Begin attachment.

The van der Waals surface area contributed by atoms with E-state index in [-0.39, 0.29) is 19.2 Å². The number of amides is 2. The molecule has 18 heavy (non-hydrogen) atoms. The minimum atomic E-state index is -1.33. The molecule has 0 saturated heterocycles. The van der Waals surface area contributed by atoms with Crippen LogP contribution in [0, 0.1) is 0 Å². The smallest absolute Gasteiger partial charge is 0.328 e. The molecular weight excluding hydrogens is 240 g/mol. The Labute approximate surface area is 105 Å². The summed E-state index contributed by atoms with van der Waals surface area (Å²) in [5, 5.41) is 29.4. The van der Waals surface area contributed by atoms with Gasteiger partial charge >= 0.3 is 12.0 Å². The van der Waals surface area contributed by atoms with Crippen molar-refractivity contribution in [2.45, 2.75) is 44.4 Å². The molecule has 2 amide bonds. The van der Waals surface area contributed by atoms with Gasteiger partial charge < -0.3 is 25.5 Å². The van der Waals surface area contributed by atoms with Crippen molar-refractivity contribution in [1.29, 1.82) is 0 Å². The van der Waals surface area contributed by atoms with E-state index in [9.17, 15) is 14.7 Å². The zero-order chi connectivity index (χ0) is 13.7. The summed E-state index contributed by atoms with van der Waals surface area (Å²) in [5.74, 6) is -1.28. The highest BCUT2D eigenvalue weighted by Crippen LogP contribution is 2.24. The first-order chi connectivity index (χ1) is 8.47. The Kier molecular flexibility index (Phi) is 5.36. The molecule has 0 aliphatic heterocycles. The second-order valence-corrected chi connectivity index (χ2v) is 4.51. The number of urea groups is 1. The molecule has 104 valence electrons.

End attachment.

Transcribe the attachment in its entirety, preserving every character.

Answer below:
The van der Waals surface area contributed by atoms with E-state index in [-0.39, 0.29) is 19.2 Å². The number of amides is 2. The molecule has 18 heavy (non-hydrogen) atoms. The minimum atomic E-state index is -1.33. The molecule has 0 saturated heterocycles. The van der Waals surface area contributed by atoms with Crippen LogP contribution in [0, 0.1) is 0 Å². The smallest absolute Gasteiger partial charge is 0.328 e. The molecular weight excluding hydrogens is 240 g/mol. The Labute approximate surface area is 105 Å². The summed E-state index contributed by atoms with van der Waals surface area (Å²) in [5, 5.41) is 29.4. The van der Waals surface area contributed by atoms with Gasteiger partial charge >= 0.3 is 12.0 Å². The van der Waals surface area contributed by atoms with Crippen molar-refractivity contribution in [2.45, 2.75) is 44.4 Å². The molecule has 2 amide bonds. The van der Waals surface area contributed by atoms with Gasteiger partial charge < -0.3 is 25.5 Å². The van der Waals surface area contributed by atoms with Crippen molar-refractivity contribution in [1.29, 1.82) is 0 Å². The van der Waals surface area contributed by atoms with E-state index in [9.17, 15) is 14.7 Å². The zero-order chi connectivity index (χ0) is 13.7. The summed E-state index contributed by atoms with van der Waals surface area (Å²) in [5.74, 6) is -1.28. The highest BCUT2D eigenvalue weighted by Crippen LogP contribution is 2.24. The first-order chi connectivity index (χ1) is 8.47. The Kier molecular flexibility index (Phi) is 5.36. The molecule has 0 aliphatic heterocycles. The second-order valence-corrected chi connectivity index (χ2v) is 4.51. The number of urea groups is 1. The molecule has 104 valence electrons.